Missed Stroke Diagnosis
John Michael Night's Story
Winter Park, FL
At age 17, John Michael was a champion lacrosse player headed to college on a full D-1 athletic/academic scholarship. On December 14, 2015, during midterms in his senior year of high school, he developed dizziness, pain in the rear of his head, unsteadiness, and blurred vision. He reached out to his parents, who took him to the closest emergency room where he was initially diagnosed with vertigo. Physicians focused on what they believed to be the effects of recreational drug use, various diseases, or other baseline possibilities despite the patient’s and family’s insistence that they were not possible.
John Michael was admitted to the hospital, but the diagnosis of stroke was missed on an MRI, CT scan, and other scans, and a possible stroke was not even brought up for two days. Instead of receiving immediate treatment with clot-busting drugs and blood thinners to reverse his evolving stroke and prevent further damage, he was left untreated for three days.
During that time, he underwent numerous expensive diagnostic tests for diseases and other theoretical prognoses he did not have. It was only when his stroke progressed to the point that he could no longer speak or move his limbs volitionally that the true diagnosis was identified; unfortunately, the window for treatment had passed. Even a one-penny aspirin, had it been given before the stroke progressed, might have prevented this tragedy.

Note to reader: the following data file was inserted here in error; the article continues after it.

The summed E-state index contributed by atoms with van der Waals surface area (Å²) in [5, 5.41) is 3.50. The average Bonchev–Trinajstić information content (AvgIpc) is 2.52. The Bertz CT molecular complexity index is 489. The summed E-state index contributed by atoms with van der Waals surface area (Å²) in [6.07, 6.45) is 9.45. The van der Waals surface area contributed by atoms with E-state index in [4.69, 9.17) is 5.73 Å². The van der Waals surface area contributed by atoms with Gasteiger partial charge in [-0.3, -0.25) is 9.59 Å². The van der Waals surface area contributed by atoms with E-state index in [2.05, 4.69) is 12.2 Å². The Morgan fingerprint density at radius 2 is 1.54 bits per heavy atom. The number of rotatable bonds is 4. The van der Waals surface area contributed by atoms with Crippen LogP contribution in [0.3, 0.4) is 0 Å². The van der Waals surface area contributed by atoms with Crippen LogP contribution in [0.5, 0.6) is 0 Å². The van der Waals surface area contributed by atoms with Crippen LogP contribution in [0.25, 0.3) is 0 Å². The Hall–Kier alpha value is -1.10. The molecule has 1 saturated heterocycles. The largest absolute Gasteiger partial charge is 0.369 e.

It would be easy enough to assume that John Michael’s problem is a rare, standout case. John Michael suffered from a severe constricted mid-basal artery stroke. Unfortunately, there are tens of thousands of patients each year whose strokes are missed, and thousands of them who suffer serious, preventable harms the way John Michael did. Stroke affects more than one million Americans each year, mostly older adults with diseases that cause progressive blockage of blood vessels. But young people are affected more often than typically recognized, usually due to the sorts of blood vessel injuries that John suffered. Roughly 10% of all stroke patients are missed at first medical contact.
The ones missed are not usually patients with typical stroke symptoms like weakness on one side and inability to speak. Instead, most patients who are missed have subtler strokes presenting with atypical stroke symptoms such as dizziness, vertigo, headaches, or mental confusion. Although only about 10-20% of strokes initially manifest with dizziness and vertigo as the main symptoms, the way John Michael’s stroke did, these patients’ real diagnoses are much more likely to be missed, especially if they are women, minorities, or young, as John Michael was.
Today John Michael is a 20-year-old young man who is unable to speak clearly or move his arms or legs in any volitional manner, but he is fortunately mentally intact, suffering from symptoms similar to “locked-in syndrome”. He does physical therapy, speech and occupational therapy four to six hours a day, six days a week, and primarily communicates by blinking his eyes.
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